Headline : An independent fiscal watchdog for Parliament Editorial 21st Sep’19 TheHindu
Access to all of good quality analysis on economic, fiscal or financial matters is important for democracy:
- For an effective democracy, it is important for our electorate and the representatives to have an independent, non-partisan source for these hard facts and evidence.
- This is particularly important for our Parliament, which controls where and how money flows into our government and our country.
- But besides the few Ministers privy to expertise from the civil service, most parliamentarians do not benefit from timely access to good quality analysis on economic, fiscal or financial matters.
Need a non-partisan body like Parliamentary Budget Office (PBO) in India:
- A non-partisan body needs to be appointed with expertise in budgetary, fiscal and economic matters.
- Regardless of a majority or minority government, this body serves parliamentarians equally and without prejudice.
- This body exists in many countries around the world, usually called as Parliamentary Budget Offices (PBOs).
Work of PBOs:
- These bodies help shape the debate and discourse around the state of the nation’s finances and the fiscal implications of significant proposals.
- The work done by PBOs helps drive smarter, more focused debate in the media and with our electorate.
- Besides costing policies and programmes, PBOs provide significant and sometimes the sole source of information on fiscal and economic projections.
- Another data point, different from the government’s, generated by an independent, non-partisan office, helps the parliamentarians to ensure that these projections and estimates continue to be reliable enough for them to make decisions on.
Example of how this body will be useful:
- In the recent time, the Rafale deal controversy in India resulted from uncertainty regarding the true lifecycle costs of the aircraft bought.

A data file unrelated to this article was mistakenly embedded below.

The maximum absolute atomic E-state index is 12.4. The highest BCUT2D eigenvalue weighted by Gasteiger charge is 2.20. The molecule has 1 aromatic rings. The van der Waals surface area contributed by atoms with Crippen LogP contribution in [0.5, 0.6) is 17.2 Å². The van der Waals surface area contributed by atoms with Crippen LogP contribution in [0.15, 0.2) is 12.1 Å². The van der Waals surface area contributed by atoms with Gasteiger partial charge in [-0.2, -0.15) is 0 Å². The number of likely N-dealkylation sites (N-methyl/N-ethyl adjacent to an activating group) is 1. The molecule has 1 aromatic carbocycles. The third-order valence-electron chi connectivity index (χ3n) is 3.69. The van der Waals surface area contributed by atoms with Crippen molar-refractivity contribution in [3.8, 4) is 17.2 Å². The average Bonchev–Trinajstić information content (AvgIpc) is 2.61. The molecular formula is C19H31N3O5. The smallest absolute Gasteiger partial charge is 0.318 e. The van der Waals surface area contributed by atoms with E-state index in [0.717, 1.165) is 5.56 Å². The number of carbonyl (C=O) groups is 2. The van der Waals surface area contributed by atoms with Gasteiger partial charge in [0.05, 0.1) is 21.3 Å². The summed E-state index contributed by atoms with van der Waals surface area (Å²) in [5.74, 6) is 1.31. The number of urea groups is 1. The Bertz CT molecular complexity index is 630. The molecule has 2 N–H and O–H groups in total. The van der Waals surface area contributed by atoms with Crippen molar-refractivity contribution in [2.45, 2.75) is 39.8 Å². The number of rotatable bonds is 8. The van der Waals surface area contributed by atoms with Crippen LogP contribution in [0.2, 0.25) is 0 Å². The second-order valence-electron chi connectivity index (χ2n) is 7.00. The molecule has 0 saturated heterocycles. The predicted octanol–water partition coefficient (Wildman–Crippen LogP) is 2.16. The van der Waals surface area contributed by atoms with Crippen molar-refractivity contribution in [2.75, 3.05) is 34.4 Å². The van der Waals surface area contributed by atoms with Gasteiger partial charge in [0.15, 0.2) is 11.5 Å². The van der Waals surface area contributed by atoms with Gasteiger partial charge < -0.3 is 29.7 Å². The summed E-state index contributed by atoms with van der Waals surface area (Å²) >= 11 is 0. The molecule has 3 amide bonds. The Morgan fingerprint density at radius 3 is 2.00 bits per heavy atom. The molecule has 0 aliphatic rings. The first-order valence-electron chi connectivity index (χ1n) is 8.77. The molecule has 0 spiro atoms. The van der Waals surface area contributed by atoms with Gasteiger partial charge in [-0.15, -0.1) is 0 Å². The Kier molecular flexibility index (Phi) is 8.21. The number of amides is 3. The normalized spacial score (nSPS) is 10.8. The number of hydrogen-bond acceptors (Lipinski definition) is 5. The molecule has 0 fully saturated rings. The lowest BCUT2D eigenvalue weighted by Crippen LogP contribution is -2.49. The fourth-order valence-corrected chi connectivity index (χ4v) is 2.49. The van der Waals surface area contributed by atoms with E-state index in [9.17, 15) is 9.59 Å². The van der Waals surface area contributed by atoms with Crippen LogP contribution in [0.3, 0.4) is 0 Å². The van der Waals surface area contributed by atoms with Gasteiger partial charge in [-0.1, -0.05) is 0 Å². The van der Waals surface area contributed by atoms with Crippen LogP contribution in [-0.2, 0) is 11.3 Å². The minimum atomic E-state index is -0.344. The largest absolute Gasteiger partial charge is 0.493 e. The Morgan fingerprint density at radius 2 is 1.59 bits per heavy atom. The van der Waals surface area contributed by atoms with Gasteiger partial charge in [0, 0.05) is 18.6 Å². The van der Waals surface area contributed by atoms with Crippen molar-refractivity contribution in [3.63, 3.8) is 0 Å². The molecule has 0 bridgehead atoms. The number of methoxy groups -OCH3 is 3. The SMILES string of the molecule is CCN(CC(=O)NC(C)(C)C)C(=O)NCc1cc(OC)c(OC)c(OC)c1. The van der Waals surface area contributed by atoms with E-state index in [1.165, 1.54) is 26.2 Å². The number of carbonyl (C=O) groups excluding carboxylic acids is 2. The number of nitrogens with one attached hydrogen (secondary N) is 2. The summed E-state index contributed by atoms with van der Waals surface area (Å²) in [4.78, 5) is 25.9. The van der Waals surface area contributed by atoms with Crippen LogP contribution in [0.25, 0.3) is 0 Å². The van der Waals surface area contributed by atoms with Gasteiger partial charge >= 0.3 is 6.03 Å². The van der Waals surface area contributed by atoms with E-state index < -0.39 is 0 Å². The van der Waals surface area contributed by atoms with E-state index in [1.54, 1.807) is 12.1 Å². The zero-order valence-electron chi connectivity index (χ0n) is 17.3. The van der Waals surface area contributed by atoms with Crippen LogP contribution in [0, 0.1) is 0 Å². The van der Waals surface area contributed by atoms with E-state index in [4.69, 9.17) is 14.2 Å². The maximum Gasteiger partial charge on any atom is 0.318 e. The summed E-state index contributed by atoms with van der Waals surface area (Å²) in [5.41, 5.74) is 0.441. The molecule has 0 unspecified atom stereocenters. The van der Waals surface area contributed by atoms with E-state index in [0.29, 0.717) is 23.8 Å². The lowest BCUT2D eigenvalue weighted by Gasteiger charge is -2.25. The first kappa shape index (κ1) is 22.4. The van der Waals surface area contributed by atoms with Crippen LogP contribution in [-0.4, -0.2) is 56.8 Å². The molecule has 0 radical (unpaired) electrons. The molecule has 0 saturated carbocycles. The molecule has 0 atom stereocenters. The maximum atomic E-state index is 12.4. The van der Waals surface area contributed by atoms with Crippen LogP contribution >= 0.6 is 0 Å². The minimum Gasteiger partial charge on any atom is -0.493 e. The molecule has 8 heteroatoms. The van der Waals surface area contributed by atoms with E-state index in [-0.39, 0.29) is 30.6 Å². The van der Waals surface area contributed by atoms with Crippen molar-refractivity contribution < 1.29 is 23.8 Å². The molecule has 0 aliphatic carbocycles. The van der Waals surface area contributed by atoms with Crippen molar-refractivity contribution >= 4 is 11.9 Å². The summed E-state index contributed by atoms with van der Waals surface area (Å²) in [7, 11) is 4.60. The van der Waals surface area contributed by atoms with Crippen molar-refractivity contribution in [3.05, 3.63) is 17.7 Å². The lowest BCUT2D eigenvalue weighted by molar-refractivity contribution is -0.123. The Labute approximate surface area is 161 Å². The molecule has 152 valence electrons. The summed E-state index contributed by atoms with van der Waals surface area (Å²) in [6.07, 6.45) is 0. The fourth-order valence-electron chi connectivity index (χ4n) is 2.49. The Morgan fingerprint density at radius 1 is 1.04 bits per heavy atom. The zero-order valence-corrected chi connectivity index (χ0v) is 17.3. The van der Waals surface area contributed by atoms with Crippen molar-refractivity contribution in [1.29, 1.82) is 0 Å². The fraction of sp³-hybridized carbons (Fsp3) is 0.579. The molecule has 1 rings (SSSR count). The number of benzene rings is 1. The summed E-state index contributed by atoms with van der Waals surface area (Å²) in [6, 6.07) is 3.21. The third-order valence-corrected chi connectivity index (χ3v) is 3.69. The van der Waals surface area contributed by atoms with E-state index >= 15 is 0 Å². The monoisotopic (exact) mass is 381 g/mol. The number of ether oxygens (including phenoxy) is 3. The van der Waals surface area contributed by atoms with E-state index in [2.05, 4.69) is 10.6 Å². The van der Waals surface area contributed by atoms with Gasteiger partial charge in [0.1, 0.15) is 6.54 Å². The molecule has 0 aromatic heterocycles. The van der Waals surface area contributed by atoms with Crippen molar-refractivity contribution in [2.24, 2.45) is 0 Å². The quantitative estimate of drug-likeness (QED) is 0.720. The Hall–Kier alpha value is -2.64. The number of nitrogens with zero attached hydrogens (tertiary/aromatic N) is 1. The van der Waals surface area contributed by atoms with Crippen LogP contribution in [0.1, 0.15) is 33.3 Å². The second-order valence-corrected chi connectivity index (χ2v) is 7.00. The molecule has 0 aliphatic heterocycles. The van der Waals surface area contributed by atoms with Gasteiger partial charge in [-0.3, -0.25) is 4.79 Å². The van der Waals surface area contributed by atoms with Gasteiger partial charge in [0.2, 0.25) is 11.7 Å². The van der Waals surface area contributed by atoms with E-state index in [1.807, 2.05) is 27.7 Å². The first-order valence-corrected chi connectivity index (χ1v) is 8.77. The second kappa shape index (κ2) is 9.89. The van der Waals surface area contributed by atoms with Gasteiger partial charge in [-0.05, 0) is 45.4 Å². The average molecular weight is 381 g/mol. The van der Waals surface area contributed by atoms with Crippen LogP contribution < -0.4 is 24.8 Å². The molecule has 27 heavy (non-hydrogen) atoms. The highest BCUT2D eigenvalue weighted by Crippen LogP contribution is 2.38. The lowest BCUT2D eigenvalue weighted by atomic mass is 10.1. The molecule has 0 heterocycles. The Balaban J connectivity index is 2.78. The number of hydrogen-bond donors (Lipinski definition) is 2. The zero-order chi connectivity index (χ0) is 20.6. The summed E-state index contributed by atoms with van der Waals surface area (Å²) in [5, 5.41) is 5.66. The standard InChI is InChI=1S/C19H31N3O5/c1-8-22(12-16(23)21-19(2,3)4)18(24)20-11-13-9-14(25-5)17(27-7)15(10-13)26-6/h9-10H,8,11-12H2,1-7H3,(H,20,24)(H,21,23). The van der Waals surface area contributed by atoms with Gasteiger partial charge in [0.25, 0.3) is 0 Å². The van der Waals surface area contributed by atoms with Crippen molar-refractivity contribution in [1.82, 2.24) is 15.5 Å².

- If parliamentarians could access analysis, information and research about defence costing from a PBO (like they do in Canada), they could hold the government to account in case of any discrepancies.
Will there be conflict with the office of CAG?
- A question that arises is the necessity of such an office when we already have an auditor general (CAG).
- However, an Auditor General’s role is to provide retrospective audits and analysis of the financial accounts and performance of government operations. These audits are often focused on the day-to-day goings on of government, and often hone in on the performance of the civil service.
- On the other hand, the PBO provides prospective, forward-looking economic and fiscal projections, as well as policy costings.
- This distinguishes PBO it from an auditor general, which provides useful information, but only after the fact.
Examples of PBO like institutions internationally:
- Internationally, offices like PBO have been established across the world.
- The most prominent such office is the Congressional Budget Office in the United Stateswhich provides impartial advice to both the houses of the legislature.
- Offices in the Netherlands, Korea, Australia and the United Kingdom have also been established for varying lengths of time.
- PBOs are also making an appearance in emerging economies in Sub-Saharan Africa and Southeast Asia.
- Wider role in some countries:
- In some countries, including Australia, the Netherlands, and most recently, Canada, PBOs have also been playing the role of costing electoral platforms during an election campaign.
- In this period, PBOs provide independent cost estimates of electoral platform measures to political parties.
Way forward – India should consider having a PBO:
- Legislatures across the world have witnessed an increasingly stronger executive try to wrest away its rightful power of the purse.
- The amount of information parliamentarians need to scrutinise in Budget documents has exponentially increased and a PBO would assist parliamentarians in this process of scrutiny.
- As the process toward the Union Budget 2020 has already kicked off, it would be relevant for parliamentarians to examine the case for a PBO more deeply.
GS Paper II: International Relations